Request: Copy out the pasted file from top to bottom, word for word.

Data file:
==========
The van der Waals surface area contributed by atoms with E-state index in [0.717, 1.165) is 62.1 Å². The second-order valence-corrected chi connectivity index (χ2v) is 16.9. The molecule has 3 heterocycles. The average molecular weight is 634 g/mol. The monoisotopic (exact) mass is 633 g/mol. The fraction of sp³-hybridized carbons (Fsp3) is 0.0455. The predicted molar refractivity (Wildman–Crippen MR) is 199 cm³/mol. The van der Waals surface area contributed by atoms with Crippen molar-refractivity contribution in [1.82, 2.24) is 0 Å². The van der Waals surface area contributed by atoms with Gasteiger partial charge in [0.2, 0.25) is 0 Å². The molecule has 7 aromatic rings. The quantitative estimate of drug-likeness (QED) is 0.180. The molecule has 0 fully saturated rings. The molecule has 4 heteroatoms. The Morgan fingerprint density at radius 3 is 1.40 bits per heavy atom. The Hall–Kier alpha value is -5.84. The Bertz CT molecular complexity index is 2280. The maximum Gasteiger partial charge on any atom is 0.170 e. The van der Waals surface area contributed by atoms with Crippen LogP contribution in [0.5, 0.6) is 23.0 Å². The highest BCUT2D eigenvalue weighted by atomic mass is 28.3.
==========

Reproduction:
The van der Waals surface area contributed by atoms with E-state index in [0.717, 1.165) is 62.1 Å². The second-order valence-corrected chi connectivity index (χ2v) is 16.9. The molecule has 3 heterocycles. The average molecular weight is 634 g/mol. The monoisotopic (exact) mass is 633 g/mol. The fraction of sp³-hybridized carbons (Fsp3) is 0.0455. The predicted molar refractivity (Wildman–Crippen MR) is 199 cm³/mol. The van der Waals surface area contributed by atoms with Crippen molar-refractivity contribution in [1.82, 2.24) is 0 Å². The van der Waals surface area contributed by atoms with Gasteiger partial charge in [0.2, 0.25) is 0 Å². The molecule has 7 aromatic rings. The quantitative estimate of drug-likeness (QED) is 0.180. The molecule has 0 fully saturated rings. The molecule has 4 heteroatoms. The Morgan fingerprint density at radius 3 is 1.40 bits per heavy atom. The Hall–Kier alpha value is -5.84. The Bertz CT molecular complexity index is 2280. The maximum Gasteiger partial charge on any atom is 0.170 e. The van der Waals surface area contributed by atoms with Crippen LogP contribution in [0.5, 0.6) is 23.0 Å². The highest BCUT2D eigenvalue weighted by atomic mass is 28.3.